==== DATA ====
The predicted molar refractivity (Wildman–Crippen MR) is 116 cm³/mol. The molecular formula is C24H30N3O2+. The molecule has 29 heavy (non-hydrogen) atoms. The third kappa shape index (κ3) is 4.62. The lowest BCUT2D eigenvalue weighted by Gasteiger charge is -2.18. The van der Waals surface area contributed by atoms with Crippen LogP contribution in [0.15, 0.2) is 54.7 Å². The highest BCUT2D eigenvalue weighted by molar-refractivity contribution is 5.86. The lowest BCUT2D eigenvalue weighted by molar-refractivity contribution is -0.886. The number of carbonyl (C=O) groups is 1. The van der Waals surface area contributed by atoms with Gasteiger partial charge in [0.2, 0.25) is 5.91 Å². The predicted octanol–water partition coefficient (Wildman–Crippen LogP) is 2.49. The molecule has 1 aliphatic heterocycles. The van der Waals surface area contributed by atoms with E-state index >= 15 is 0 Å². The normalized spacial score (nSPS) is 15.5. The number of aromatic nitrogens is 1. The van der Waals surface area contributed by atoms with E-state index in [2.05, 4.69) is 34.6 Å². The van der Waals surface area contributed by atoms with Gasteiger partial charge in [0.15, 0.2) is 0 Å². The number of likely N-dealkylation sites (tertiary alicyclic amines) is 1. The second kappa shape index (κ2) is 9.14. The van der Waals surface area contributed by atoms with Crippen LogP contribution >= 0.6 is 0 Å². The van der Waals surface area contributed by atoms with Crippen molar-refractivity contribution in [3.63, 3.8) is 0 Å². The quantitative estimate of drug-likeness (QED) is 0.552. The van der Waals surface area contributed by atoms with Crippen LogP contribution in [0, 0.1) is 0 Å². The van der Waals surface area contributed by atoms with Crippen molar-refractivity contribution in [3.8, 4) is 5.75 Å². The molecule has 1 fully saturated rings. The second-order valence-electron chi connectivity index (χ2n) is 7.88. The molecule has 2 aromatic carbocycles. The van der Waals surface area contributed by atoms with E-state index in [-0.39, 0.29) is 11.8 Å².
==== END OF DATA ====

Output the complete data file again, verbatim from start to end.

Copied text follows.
The predicted molar refractivity (Wildman–Crippen MR) is 116 cm³/mol. The molecular formula is C24H30N3O2+. The molecule has 29 heavy (non-hydrogen) atoms. The third kappa shape index (κ3) is 4.62. The lowest BCUT2D eigenvalue weighted by Gasteiger charge is -2.18. The van der Waals surface area contributed by atoms with Crippen LogP contribution in [0.15, 0.2) is 54.7 Å². The highest BCUT2D eigenvalue weighted by molar-refractivity contribution is 5.86. The lowest BCUT2D eigenvalue weighted by molar-refractivity contribution is -0.886. The number of carbonyl (C=O) groups is 1. The van der Waals surface area contributed by atoms with Gasteiger partial charge in [0.2, 0.25) is 5.91 Å². The predicted octanol–water partition coefficient (Wildman–Crippen LogP) is 2.49. The molecule has 1 aliphatic heterocycles. The van der Waals surface area contributed by atoms with E-state index >= 15 is 0 Å². The normalized spacial score (nSPS) is 15.5. The number of aromatic nitrogens is 1. The van der Waals surface area contributed by atoms with E-state index in [2.05, 4.69) is 34.6 Å². The van der Waals surface area contributed by atoms with Gasteiger partial charge in [0.15, 0.2) is 0 Å². The number of likely N-dealkylation sites (tertiary alicyclic amines) is 1. The second kappa shape index (κ2) is 9.14. The van der Waals surface area contributed by atoms with Crippen LogP contribution >= 0.6 is 0 Å². The van der Waals surface area contributed by atoms with Crippen molar-refractivity contribution in [3.63, 3.8) is 0 Å². The quantitative estimate of drug-likeness (QED) is 0.552. The van der Waals surface area contributed by atoms with Crippen LogP contribution in [0, 0.1) is 0 Å². The van der Waals surface area contributed by atoms with Crippen molar-refractivity contribution in [3.8, 4) is 5.75 Å². The molecule has 1 fully saturated rings. The second-order valence-electron chi connectivity index (χ2n) is 7.88. The molecule has 2 aromatic carbocycles. The van der Waals surface area contributed by atoms with E-state index in [-0.39, 0.29) is 11.8 Å².